Background: Obesity is a risk factor for many chronic diseases, including diabetes and cancer. Almost a quarter of Canadians are estimated to be obese. Studies suggest that adults with conditions such as obesity are more likely to search for health information online. Between 2005 and 2010, the number of Canadians searching for health information online increased by 50%. The Google search engine (www.google.ca) accounted for almost 65% of all Internet searches in Canada for the twelve-week period ending June 16, 2012. We investigated whether commonly-used obesity search terms would produce results from commercial, government or medical sources. We also investigated if the results would provide high-quality information appropriate for a general audience. Methods: Google Trends was used to identify the most commonly searched terms in Canada related to obesity between October 2011 and September 2012. First-page search results for each term were analysed using the DISCERN tool to evaluate website quality. Information accuracy was evaluated against the 2006 Canadian obesity clinical practice guidelines. Results: Results tend to be from online magazines, non-profit, medical, and government websites; however, many of these pages were unreliable, had not been updated in over 12 months, and were beyond a Grade 8 reading level. Unaccredited sources were also highly ranked: Wikipedia was the top result for "overweight" and "obesity," and commercial sites also appeared on the first page results. Conclusions: Understanding search trends and the quality of online obesity information has implications for patient education and future research.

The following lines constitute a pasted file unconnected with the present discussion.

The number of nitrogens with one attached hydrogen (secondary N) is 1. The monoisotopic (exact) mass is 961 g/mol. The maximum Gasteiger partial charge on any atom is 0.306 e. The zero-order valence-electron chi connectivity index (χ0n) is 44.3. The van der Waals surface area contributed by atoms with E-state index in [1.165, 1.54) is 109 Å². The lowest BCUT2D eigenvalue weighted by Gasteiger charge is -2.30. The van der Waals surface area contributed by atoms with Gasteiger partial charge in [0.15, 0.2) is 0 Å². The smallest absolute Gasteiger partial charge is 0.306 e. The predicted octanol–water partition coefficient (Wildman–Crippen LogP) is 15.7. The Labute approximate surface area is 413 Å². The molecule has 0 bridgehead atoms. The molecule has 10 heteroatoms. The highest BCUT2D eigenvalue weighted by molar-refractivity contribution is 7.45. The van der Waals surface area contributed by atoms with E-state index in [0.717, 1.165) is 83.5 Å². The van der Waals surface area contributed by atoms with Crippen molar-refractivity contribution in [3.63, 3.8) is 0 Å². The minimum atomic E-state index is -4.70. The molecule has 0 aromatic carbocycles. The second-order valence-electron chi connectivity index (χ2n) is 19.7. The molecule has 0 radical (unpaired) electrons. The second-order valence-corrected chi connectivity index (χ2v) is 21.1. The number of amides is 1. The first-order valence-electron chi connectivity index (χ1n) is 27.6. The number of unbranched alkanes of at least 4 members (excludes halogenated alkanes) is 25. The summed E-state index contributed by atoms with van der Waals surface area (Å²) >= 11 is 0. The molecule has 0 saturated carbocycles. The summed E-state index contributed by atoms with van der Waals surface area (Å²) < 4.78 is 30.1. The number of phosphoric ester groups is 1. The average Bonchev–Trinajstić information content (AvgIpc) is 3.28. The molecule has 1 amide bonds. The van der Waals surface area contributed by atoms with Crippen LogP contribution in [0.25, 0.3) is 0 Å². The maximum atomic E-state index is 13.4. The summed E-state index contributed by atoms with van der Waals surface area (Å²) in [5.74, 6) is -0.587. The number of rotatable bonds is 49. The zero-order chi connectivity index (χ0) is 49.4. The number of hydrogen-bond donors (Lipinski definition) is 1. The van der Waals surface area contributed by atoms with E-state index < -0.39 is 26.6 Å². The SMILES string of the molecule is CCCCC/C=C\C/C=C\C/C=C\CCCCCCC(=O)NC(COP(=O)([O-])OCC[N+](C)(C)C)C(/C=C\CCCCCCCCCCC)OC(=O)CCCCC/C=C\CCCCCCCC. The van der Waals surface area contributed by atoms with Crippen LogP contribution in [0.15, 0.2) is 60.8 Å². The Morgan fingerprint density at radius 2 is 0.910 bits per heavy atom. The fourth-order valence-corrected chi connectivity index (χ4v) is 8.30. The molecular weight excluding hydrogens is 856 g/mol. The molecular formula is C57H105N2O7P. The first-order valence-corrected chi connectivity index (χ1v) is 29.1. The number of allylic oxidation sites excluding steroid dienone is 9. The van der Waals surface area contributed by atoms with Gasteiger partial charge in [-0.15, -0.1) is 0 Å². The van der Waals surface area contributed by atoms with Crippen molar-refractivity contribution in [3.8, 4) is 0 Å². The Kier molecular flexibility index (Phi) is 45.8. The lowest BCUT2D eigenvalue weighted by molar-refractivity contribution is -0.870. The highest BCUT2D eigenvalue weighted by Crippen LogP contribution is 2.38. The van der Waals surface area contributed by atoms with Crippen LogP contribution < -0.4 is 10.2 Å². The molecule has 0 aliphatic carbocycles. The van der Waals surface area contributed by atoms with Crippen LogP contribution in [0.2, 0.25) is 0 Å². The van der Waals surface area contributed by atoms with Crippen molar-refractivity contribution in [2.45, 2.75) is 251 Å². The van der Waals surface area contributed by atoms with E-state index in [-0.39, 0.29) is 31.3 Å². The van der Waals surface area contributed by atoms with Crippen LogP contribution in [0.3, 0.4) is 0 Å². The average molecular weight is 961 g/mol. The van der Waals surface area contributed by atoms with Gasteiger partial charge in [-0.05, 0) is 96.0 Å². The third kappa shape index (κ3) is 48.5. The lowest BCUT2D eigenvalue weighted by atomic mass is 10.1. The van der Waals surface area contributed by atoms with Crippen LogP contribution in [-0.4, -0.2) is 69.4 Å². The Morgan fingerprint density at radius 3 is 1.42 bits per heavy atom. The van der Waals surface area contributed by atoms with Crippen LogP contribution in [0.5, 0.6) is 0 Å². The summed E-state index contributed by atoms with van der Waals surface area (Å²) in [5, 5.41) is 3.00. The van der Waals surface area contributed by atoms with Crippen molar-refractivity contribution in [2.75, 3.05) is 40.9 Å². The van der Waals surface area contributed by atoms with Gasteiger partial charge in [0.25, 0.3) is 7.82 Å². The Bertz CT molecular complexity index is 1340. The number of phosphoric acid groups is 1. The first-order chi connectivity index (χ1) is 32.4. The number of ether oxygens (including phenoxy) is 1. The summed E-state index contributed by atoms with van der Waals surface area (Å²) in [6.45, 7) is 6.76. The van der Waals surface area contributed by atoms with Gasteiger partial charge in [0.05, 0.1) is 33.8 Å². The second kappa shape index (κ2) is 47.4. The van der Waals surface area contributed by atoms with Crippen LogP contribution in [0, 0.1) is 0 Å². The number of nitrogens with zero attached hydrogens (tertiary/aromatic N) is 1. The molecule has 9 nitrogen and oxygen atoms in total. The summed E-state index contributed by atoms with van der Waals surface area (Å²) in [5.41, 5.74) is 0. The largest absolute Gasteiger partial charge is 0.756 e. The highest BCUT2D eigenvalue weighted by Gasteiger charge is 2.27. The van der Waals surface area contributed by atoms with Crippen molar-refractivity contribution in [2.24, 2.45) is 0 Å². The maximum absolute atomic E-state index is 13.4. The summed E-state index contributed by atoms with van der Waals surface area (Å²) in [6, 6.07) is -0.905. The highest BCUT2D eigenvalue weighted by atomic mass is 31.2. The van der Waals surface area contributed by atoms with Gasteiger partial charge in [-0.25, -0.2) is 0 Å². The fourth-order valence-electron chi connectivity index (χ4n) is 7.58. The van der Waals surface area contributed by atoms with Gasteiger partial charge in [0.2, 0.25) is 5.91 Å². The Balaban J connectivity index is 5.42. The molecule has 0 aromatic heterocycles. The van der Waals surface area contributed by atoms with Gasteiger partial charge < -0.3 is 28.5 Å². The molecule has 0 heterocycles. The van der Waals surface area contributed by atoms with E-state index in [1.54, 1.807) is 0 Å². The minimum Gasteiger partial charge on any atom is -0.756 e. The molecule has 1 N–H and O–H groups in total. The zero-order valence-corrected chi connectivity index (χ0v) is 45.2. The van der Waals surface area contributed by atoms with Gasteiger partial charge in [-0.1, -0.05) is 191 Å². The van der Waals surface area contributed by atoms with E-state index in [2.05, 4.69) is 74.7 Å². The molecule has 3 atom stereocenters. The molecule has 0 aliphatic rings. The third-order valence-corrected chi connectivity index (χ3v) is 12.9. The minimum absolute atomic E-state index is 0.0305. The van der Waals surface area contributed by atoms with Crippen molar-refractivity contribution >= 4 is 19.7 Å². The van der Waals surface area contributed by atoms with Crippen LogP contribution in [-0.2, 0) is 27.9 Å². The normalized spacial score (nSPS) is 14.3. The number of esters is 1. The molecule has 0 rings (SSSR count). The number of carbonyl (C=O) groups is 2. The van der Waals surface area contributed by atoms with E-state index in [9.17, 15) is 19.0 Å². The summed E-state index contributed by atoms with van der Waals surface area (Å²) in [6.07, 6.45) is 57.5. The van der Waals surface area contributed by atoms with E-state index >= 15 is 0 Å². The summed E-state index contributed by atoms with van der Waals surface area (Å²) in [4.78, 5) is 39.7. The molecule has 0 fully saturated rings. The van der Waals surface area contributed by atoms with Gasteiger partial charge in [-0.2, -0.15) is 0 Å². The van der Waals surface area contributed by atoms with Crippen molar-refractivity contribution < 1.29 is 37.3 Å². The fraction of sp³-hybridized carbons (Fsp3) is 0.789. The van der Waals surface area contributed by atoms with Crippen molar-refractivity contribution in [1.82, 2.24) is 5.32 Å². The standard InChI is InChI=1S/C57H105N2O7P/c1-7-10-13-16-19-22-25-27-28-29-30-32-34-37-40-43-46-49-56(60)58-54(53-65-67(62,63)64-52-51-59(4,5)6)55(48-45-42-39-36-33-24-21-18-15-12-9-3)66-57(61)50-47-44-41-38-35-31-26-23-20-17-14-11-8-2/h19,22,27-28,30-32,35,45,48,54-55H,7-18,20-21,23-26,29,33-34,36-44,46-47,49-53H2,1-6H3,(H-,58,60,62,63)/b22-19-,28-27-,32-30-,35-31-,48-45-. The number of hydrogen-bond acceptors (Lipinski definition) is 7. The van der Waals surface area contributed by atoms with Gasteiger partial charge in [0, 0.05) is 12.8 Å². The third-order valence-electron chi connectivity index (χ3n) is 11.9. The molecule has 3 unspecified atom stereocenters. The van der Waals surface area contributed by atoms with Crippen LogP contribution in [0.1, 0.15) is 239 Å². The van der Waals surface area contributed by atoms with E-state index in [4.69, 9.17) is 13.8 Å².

Reid, M., Parisi, J., & Gotay, C. (2013). How Good is the Obesity Information Canadians Find Online? Evaluating Internet Information Quality Via Google Search Engine. Canadian Journal of Diabetes, 37, S289. https://doi.org/10.1016/j.jcjd.2013.03.349